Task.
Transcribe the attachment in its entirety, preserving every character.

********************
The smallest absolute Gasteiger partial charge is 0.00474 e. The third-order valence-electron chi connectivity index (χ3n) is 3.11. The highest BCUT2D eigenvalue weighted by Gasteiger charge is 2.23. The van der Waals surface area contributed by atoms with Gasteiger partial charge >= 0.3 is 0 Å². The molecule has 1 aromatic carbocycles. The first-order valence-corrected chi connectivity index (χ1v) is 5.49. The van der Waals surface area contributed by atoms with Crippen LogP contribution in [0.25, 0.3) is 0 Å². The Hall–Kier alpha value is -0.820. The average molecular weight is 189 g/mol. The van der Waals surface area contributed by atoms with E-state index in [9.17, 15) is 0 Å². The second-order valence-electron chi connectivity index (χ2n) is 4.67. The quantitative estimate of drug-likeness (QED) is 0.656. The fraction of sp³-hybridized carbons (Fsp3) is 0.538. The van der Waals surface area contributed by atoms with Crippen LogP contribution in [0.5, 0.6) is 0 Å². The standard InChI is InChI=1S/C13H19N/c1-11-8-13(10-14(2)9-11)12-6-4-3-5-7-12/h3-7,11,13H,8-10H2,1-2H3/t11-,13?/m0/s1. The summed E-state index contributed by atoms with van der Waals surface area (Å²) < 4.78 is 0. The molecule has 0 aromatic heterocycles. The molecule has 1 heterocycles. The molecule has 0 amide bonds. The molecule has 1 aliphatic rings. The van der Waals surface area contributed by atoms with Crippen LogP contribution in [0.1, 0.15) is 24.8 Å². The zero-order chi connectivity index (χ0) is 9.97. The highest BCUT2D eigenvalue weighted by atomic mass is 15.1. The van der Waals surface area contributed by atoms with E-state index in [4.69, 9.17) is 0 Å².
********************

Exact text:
The smallest absolute Gasteiger partial charge is 0.00474 e. The third-order valence-electron chi connectivity index (χ3n) is 3.11. The highest BCUT2D eigenvalue weighted by Gasteiger charge is 2.23. The van der Waals surface area contributed by atoms with Gasteiger partial charge >= 0.3 is 0 Å². The molecule has 1 aromatic carbocycles. The first-order valence-corrected chi connectivity index (χ1v) is 5.49. The van der Waals surface area contributed by atoms with Crippen LogP contribution in [0.25, 0.3) is 0 Å². The Hall–Kier alpha value is -0.820. The average molecular weight is 189 g/mol. The van der Waals surface area contributed by atoms with E-state index in [9.17, 15) is 0 Å². The second-order valence-electron chi connectivity index (χ2n) is 4.67. The quantitative estimate of drug-likeness (QED) is 0.656. The fraction of sp³-hybridized carbons (Fsp3) is 0.538. The van der Waals surface area contributed by atoms with Crippen LogP contribution in [0.5, 0.6) is 0 Å². The standard InChI is InChI=1S/C13H19N/c1-11-8-13(10-14(2)9-11)12-6-4-3-5-7-12/h3-7,11,13H,8-10H2,1-2H3/t11-,13?/m0/s1. The summed E-state index contributed by atoms with van der Waals surface area (Å²) < 4.78 is 0. The molecule has 0 aromatic heterocycles. The molecule has 1 heterocycles. The molecule has 0 amide bonds. The molecule has 1 aliphatic rings. The van der Waals surface area contributed by atoms with Crippen LogP contribution in [0.1, 0.15) is 24.8 Å². The zero-order chi connectivity index (χ0) is 9.97. The highest BCUT2D eigenvalue weighted by atomic mass is 15.1. The van der Waals surface area contributed by atoms with E-state index in [4.69, 9.17) is 0 Å².